Almost Time to Bring Kitty Home
Now that we are ending the major developmental stages in a kittens life, it is time to prepare them for their new home. In weeks nine through twelve, we will go through what is necessary for them to leave the nest.
Livin' It Up
Now the kittens are fully weaned, litter box trained, and look more like adult cats. They won't be having any major growth spurts in the next few weeks but rather filling out and gaining muscle tone. Their baby teeth should all be in place and their eyes should be changing to their permanent color. They are moving their body more similar to an adult which includes a hunting like behavior and pouncing on their fellow litter-mates. Also, they start reacting to certain substances like cat grass and catnip. This is the time you really can interact with them and introduce them to other pets and friends. Cat trees are also recommended at this time because their nails should be at the point of needing cut. This shouldn't be much of an issue as long as you have messed with their paws enough as young kittens. I think the easiest way is to grab a friend and one hold while the other cuts, or since I am alone most of the time when doing this I just sit them in my lap for a mani-pedi.
Vaccines and Surgery Time
Most say that 10 weeks old is safe for spay and neuter and this is true. However, we like to spay and neuter our kittens at 12 weeks. The reason for this is because when the kittens get taken to the vet we do not want them to think the vet is a bad place. This being said we like to give the rabies vaccination, spay or neuter, blood work, and any other vaccine or testing all done at the same time while they are under anesthesia. When they wake up they will not remember all of the extra things done so it's not so bad. They get a cozy home for the night with a treat and get to come home the next morning. By 12 weeks all of our kittens will have had their FVRCP vaccines, spayed or neutered, first-year rabies vaccination, dewormed, microchipped, and the first month of Revolution for prevention. Between 13 and 14 weeks the kittens should be ready for their new home. We keep them for an additional ten days to see out the healing process of surgery but other than that they are ready to go.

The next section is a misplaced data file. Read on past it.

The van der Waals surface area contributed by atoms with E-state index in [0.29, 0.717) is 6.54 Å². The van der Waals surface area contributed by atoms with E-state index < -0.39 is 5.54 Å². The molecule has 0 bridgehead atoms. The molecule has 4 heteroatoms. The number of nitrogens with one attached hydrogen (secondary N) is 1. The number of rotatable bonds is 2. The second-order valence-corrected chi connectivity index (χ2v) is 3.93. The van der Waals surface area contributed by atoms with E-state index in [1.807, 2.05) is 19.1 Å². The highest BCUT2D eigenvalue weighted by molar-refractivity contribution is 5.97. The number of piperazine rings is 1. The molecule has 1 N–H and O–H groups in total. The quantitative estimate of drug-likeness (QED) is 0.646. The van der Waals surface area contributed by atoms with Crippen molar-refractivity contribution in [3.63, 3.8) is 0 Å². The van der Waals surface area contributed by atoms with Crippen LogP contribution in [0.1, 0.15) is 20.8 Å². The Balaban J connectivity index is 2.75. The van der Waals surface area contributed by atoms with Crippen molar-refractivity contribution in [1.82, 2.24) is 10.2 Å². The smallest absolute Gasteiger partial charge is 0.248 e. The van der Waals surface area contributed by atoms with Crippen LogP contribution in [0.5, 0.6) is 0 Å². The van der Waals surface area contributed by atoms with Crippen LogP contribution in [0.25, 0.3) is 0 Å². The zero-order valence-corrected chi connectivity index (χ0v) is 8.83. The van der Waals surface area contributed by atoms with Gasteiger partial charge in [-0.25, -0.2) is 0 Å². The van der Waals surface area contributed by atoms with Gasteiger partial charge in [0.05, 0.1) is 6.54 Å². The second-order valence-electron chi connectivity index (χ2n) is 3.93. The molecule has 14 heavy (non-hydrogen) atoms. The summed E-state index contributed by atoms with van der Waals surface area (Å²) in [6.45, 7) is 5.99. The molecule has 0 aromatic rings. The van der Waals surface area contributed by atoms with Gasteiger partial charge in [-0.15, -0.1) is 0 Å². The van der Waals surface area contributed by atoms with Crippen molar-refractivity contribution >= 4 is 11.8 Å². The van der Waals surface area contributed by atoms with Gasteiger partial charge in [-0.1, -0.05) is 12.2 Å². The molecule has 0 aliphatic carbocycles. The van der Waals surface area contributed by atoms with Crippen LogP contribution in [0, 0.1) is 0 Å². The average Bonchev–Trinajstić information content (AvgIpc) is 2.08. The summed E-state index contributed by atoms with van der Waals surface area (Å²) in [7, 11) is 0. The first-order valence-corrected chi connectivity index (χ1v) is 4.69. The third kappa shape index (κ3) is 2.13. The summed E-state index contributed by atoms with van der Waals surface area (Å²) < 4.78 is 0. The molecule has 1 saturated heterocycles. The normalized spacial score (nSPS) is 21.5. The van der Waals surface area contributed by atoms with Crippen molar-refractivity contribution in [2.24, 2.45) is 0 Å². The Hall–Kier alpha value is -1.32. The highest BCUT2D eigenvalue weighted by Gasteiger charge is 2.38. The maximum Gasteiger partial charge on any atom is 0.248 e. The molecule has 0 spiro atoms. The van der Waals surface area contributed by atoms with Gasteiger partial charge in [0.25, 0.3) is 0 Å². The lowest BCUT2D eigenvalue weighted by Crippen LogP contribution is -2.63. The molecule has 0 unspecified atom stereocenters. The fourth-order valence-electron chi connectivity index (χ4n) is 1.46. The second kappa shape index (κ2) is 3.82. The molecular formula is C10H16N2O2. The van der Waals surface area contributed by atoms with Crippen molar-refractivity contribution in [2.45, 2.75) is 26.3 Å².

My New Home
When adopting a kitten, it is important to have your home ready for your new baby. Depending on where you are adopting your kitten from you will need to check with your breeder, veterinarian, or local shelter to help prepare for the new kitten. A few things you might ask would be:
- What type of food has my kitten been eating? This is important. If you all of a sudden change the type of food they are eating it can easily upset their bellies and cause loose stool.
- How often is my kitten being fed and what times? Remember the kittens do best on a schedule so for the first few weeks try and gradually adjust them to your lifestyle and what will work best for you long term.
- What kind of litter is my kitten used to? Make sure that the kittens only use a natural non-clumping litter.
- Can I have some sort of toy, blanket or towel that my kitten has had to keep my kitten comfortable when coming to its new home? When your kitten arrives at its new home it is going to be much different from what it has been used to. Smell, noises, tastes. It is nice for the kitten to have something that is familiar to it from before so it can help calm their nerves and realize its new home isn't so bad after all.
These are just some basic things to ask for when adopting a new kitten. We also recommend that you keep the kitten in a small area at first so it doesn't get lost. Keep a litter box, food, and water dish nearby so it isn't scared to use the potty or get something to snack on. It is also important to keep the kitten warm. Being in a new environment can cause the kitten stress. When kittens stress their immune systems can weaken making it easier for them to catch a cold or get sick. Staying warm can help with that and we use small heating pads for all of our kittens. They like it nice and cozy. And most important have fun with your new kitten. Once it gets settled in it will be full of energy and wanting lots of attention!
I will go into more detail about preparing your home for your new kitten in a later blog post but this gives you a pretty good idea.